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St. Louis aldermen send $1B budget to Mayor Lyda Krewson

Because a pending state bill doesn't pre-empt local minimum wage laws passed before August 28, Board of Aldermen members may act fast on passing a minimum wage increase.
File photo | Jason Rosenbaum I St. Louis Public Radio
The St. Louis Board of Aldermen will debate the budget for fiscal year 2018 for the last time on Friday. It takes effect Saturday.

Updated at June 30 with final passage — The Board of Aldermen voted 23-1 on Friday to send the fiscal year 2018 budget to Mayor Lyda Krewson.

The $1 billion spending plan is mostly flat compared to last year, driven by a combination of slower revenue growth and increases in pension costs.

"Our revenues aren't moving as fast as our expenses," said Alderman Steve Conway, D-8th Ward, the chair of the budget committee. "The only tax that has grown of any significance in this past year is the earnings tax. We need to bring more people into the city and expand the tax base."

But Alderwoman Sharon Tyus, the lone no vote, said the city needed to pay more attention to providing basic services like trash pickup.

"You're running the people who would be here and stay [here] away," said Tyus, D-1st Ward. "Yes, you can get new people, but if the other people are leaving faster than the new people, you need to change your strategy."

Roll call

  • Ayes: Flowers, Bosley, Hubbard, Ingrassia, Coatar, Guenther, Vollmer, Martin, Murphy, Howard, Green, Oldenburg, Roddy, Kennedy, Davis, Spencer, Collins-Muhammad, J. Boyd, Vaccaro, Ogilvie, Williamson, P. Boyd, Reed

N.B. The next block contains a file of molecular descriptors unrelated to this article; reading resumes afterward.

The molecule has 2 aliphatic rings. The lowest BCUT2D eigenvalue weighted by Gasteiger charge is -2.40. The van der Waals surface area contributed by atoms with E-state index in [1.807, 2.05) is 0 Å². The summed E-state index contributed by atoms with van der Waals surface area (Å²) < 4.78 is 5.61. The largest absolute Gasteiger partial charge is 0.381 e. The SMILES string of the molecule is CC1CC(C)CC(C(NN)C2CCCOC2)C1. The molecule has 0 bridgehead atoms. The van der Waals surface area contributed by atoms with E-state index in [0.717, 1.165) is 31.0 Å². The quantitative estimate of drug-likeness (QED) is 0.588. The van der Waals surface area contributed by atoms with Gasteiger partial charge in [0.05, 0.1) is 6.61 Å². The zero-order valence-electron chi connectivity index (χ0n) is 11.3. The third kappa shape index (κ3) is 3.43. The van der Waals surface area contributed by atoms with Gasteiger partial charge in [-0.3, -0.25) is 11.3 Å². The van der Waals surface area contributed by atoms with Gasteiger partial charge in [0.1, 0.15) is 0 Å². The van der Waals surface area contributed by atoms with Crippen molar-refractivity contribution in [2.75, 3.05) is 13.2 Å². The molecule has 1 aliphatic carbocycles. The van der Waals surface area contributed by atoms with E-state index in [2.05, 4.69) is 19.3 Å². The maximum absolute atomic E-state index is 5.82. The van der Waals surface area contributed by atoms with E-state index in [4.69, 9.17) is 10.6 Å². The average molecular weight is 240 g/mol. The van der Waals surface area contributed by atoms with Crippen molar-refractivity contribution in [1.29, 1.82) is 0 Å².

• Nays: Tyus
  • Did not vote: Moore, Conway, Arnowitz, Cohn

Our original story

The St. Louis Board of Aldermen will get its last chance Friday to weigh in on the city’s spending plan for the next fiscal year.

Aldermen won’t be able to make any changes to the $1 billion budget because the fiscal year starts Saturday. Spending is up less than 1 percent from last year, an increase driven mostly by pension costs.


Officials who draft the budget had to close a $17 million gap and did so by eliminating vacant positions and cutting the amount of money that aldermen receive for projects in their wards. New limits on travel and cellphone use also will take effect Saturday.

That deficit was high for a year when the economy overall is doing well. The biggest driver, according to budget director Paul Payne, is lower-than-expected sales tax and payroll tax collections, as well as less money coming in from landline telephones and gaming taxes.

Budget committee Chairman Steve Conway said the only solution is more revenue.

“My goal is to work with the next mayor, and everyone, to continue to bring the next generation into the city,” he said.

Conway, D-8th Ward, said he would like to have been able to spend more on recreation programs, restore some of the positions cut from the building department, and hire more police officers. He is the sponsor of a half-cent sales tax increase that, if approved by the aldermen and then voters in November, would address both issues.

Alderman Sam Moore, D-4th Ward, also wanted more money to go to the building department to maintain crumbling, historic buildings in his ward, which includes the Ville neighborhood. He also wanted more money for cutting grass on vacant lots.

Once again, he said, the budget does nothing to help struggling wards like his.

“It’s just putting a Band-Aid on a major artery, and it needs surgery,” Moore said.

Follow Rachel on Twitter: @rlippmann


Rachel is the justice correspondent at St. Louis Public Radio.